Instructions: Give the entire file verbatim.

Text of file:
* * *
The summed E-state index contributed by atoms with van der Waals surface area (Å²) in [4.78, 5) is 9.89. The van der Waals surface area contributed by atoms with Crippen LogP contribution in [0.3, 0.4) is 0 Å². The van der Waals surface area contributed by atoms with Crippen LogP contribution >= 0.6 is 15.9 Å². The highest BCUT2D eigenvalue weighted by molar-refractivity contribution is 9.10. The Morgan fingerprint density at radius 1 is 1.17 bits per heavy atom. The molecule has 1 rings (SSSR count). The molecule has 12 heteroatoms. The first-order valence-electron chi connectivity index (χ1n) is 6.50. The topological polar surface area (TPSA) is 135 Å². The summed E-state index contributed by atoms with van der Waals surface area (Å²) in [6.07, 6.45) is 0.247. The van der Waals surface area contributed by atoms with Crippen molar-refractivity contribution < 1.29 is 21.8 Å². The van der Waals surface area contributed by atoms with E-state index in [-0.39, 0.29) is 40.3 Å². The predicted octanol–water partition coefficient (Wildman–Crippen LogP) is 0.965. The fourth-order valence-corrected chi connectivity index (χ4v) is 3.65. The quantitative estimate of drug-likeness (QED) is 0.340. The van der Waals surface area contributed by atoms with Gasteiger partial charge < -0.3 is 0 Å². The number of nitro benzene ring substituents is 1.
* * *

The summed E-state index contributed by atoms with van der Waals surface area (Å²) in [4.78, 5) is 9.89. The van der Waals surface area contributed by atoms with Crippen LogP contribution in [0.3, 0.4) is 0 Å². The van der Waals surface area contributed by atoms with Crippen LogP contribution >= 0.6 is 15.9 Å². The highest BCUT2D eigenvalue weighted by molar-refractivity contribution is 9.10. The Morgan fingerprint density at radius 1 is 1.17 bits per heavy atom. The molecule has 1 rings (SSSR count). The molecule has 12 heteroatoms. The first-order valence-electron chi connectivity index (χ1n) is 6.50. The topological polar surface area (TPSA) is 135 Å². The summed E-state index contributed by atoms with van der Waals surface area (Å²) in [6.07, 6.45) is 0.247. The van der Waals surface area contributed by atoms with Crippen molar-refractivity contribution < 1.29 is 21.8 Å². The van der Waals surface area contributed by atoms with E-state index in [-0.39, 0.29) is 40.3 Å². The predicted octanol–water partition coefficient (Wildman–Crippen LogP) is 0.965. The fourth-order valence-corrected chi connectivity index (χ4v) is 3.65. The quantitative estimate of drug-likeness (QED) is 0.340. The van der Waals surface area contributed by atoms with Gasteiger partial charge < -0.3 is 0 Å². The number of nitro benzene ring substituents is 1.